Yesterday we turned around. Patara is to be our southern most point. But it’s beach is impressive enough to warrant such a distinction.
We woke up and enjoyed our breakfast with local tomatoes and local honey. The honey was particularly good. It’s harvested in October from late flowering trees. The trees have little pollen and so the honey has less sugar and more of a rich caramely taste. It was extremely good. From there we had heard of a secret entrance to the beach which didn’t involve paying anyone any money! So we set out to find it.
The town is very small and everywhere we went we passed old hotels that had fallen into dissuse and new hotels being put up. Eventually we made it to the dirt road leading to the beach. Our little Renault handled the road well enough and pretty soon we were at one of the most amazing lookouts I have ever beheld. We were on the edge of a rocky pine forest ascot gave-way to monstrous sand dunes undulating down to the clear azure water. We could see the twenty kilometers of beach stretch across the sea and the ruins of Patara being swallowed by the sand. It is quite a dramatic view.
Running down to the beach was pretty fun too. The soft sand rewarded leaping off drop offs and running full tilt down the dunes. And when we got to the beach it was nearly abandoned. We played in the sea, again doing some body surfing. I think some of the waves were actually big enough to surf with a board this time out. So we played in the surf, then warmed up in the sun to play in the surf some more. In the back of our minds was the trek back to the car.
When we decided to head back we had some route finding to do. The way we came down was totally unsuitable to climb back up. The soft shifting sand would make climbing up a nightmare. We ended up trying to stick to the weedy grasses growing out of the sand in places as well as the gardens of rocks that made up some of the low-points of the dunes. I think it was a 45 minute trek back in the sand under the blazing sun. But a towel around my head and the Mediterranean dripping off our skin made it a pretty painless challenge. When we got beck it was off to Saklikent Gorge to do some canyoning!
Lonely Planet had this blurb about how there was guided canyoning in the gorge and there were fixed ropes and leaping and climbing and all that great stuff. When we got here: not so much. But the gorge is very impressive. The camp is at the bottom of a mountain range which ends here is a sheer cliff climbing 300meters into the air. And like some giant forced one strong axe blow into the cliff the gorge empties its waters onto the plains.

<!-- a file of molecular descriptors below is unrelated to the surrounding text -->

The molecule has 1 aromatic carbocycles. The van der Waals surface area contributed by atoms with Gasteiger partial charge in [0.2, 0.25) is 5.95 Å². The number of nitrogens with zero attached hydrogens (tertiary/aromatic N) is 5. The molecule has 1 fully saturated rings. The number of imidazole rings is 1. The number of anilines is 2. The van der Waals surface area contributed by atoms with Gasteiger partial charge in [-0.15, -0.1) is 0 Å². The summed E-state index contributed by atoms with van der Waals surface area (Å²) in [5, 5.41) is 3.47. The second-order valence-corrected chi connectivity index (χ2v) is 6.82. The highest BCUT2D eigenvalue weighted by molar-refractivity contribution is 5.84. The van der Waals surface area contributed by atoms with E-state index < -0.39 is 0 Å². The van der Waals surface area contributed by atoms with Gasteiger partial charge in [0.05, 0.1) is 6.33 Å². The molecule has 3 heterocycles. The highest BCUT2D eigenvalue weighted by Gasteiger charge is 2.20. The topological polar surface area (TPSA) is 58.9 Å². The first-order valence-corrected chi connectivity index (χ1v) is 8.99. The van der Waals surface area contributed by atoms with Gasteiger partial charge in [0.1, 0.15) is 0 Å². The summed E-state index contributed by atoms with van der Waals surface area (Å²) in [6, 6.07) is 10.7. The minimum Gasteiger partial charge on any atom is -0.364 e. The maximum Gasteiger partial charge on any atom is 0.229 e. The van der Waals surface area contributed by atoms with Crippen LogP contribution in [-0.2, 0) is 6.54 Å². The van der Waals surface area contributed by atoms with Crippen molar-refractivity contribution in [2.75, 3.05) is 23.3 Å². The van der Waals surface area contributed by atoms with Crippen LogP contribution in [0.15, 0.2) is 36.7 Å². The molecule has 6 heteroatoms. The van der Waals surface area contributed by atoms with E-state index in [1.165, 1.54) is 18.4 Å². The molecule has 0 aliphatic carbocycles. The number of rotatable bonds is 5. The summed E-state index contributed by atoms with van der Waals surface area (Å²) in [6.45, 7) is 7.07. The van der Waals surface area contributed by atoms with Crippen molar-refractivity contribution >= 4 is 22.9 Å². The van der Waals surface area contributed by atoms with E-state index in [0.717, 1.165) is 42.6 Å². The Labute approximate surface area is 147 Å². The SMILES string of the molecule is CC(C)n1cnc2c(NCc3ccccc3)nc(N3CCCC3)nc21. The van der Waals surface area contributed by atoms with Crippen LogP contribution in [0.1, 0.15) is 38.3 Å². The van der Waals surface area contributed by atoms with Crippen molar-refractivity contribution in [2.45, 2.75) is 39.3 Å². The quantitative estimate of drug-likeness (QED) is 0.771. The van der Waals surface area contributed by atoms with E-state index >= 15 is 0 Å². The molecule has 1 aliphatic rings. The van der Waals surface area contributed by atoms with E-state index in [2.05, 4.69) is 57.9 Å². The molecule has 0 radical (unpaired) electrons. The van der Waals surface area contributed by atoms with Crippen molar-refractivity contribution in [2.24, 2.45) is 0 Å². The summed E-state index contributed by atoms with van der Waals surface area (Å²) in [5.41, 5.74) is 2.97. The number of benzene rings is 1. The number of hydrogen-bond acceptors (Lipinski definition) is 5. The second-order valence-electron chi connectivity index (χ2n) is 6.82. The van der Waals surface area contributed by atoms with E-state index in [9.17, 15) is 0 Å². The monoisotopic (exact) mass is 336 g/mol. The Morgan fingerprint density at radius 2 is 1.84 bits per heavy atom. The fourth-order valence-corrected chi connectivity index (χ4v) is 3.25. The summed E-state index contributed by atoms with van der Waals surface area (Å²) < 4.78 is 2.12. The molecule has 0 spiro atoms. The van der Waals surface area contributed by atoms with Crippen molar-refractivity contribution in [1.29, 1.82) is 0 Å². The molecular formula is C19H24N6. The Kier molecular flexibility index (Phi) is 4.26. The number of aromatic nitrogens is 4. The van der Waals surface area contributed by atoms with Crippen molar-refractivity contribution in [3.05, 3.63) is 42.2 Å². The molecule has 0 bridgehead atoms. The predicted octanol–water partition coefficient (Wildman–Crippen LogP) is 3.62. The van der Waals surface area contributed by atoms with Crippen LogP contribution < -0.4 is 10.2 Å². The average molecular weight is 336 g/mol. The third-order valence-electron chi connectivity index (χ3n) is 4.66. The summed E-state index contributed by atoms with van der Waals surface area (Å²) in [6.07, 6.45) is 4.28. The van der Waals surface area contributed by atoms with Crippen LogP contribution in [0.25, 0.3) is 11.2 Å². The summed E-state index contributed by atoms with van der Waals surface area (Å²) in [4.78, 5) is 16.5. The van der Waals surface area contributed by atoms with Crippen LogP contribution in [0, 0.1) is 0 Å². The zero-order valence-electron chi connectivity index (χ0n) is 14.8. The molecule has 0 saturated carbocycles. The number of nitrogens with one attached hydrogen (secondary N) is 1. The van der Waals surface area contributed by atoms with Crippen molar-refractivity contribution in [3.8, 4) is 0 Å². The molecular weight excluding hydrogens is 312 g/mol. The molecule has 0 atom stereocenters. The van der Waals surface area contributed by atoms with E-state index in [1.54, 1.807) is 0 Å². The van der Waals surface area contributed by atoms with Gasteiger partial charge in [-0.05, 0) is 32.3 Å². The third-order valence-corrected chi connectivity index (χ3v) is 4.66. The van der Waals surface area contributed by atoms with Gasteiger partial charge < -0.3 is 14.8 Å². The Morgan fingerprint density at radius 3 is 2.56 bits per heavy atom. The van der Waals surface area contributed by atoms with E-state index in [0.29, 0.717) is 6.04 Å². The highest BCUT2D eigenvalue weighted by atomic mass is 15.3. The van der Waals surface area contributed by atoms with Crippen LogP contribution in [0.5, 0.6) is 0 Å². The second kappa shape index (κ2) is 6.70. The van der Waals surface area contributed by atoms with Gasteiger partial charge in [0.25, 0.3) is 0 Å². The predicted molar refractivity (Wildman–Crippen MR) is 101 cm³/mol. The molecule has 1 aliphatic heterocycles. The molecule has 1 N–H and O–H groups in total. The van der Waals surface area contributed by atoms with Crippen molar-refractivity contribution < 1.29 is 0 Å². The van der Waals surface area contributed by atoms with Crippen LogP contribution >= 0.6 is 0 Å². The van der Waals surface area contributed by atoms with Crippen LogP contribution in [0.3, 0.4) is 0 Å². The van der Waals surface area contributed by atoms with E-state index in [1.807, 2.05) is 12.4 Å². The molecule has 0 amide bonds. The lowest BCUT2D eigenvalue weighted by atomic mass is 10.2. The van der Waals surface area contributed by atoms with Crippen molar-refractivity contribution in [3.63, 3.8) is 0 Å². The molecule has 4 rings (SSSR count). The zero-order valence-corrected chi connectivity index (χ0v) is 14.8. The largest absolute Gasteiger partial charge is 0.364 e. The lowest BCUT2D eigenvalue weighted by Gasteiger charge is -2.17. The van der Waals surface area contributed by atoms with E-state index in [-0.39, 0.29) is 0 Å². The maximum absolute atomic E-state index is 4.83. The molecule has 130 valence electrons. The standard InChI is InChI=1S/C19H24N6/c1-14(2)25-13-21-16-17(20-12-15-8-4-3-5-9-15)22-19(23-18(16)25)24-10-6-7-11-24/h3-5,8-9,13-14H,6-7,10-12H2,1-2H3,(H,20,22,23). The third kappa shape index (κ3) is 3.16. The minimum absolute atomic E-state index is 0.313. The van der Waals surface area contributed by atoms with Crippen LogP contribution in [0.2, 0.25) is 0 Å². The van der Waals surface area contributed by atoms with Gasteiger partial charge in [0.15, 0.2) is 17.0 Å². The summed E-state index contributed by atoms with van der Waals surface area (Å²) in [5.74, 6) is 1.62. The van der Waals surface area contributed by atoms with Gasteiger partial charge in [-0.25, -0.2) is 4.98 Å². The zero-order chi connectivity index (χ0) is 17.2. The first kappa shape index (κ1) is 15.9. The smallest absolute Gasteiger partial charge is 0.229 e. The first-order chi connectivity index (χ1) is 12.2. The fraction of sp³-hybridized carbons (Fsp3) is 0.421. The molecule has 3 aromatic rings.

I have never seen a 300 meter gorge so steep. It’s really astounding to look at. I was disappointed that there is no real Canyoning but the camp offered a “sunset tour” to the top of the cliffs. We figured it would be a short drive we could do on our own but elected to spend the 20lira anyway. I guess because we love spending money.
Turns out it was not a short drive; it was a steep, brutal hike! Our 20 lira didn’t buy us a car ride up but a guide for a 2 hour tour of the top of the gorge. It was wonderful!
He immediately set a pretty withering pace but it was the “sunset tour” and we had to get up and back before the sun set. I imagine it’s done at sunset more to avoid the heat than to admire the view. We started on a very badly deteriorated road and walked past some of the best climbing I have ever seen. The faces here are extraordinary. There is evidence of people going up some of the cracks but the faces look untouched. At some point this is going to become an amazing climbing destination. Assuming the Turkish heat and the Turkish cold don’t make climbing unpleasant for 10 months of the year.
We continued up, at the previously mentioned withering pace, to where the road gave way to dirt path and where dirt path gave way to a steep rocky scramble. Here is where I want to mention how incredibly impressed I am with how Sarah handled the hike: she destroyed it! I was seriously flagging. Three years drinking beer and never leaving the city in SF have taken their toll on my fitness. But Sarah was right there keeping pace, cruising up the steep path. So impressive!
Eventually we reached the plateau. It was made up of these crazy rocks. I don’t know what they are but the rain wears them into sharp edges and you can see the rivulets where the water runs off them. I guess the softness of the rock is why the gorge is so steep. It’s quite surreal.
Our guide (I really wish I could remember his name) brought us to more and more impressive vantage points of the gorge, of the valley, of the camp and of the mountains. It was really quite breathtaking. The gorge at the widest point we saw it took a second or two to echo our voices back, which is like 1 or half a k? At the narrowest it was almost instantaneous. The narrowest was right over the camp and the wall was so sheer you could drop a rock 300 meters down into the river below. It was amazing.
The hike down was without incident, we stumbled across some wild goats our guide tried, mostly unsuccessfully, to talk to (he did speak better goat than English). And we also picked some wild Rosemary and other great smelling herbs that were growing wild.
At the bottom we had the restaurant to ourselves for a tasty trout dinner. After that we chatted to the only other people staying here: a couple and their young child from Vancouver. They are going to school in Edinburgh and camping their way across Turkey for a month.
They said the trek up the canyon is pretty cool so maybe there is still hope for that leg of the adventure. We shall see after a shower and some breakfast! Seems like Saklikent Gorge might be worth the trip after all.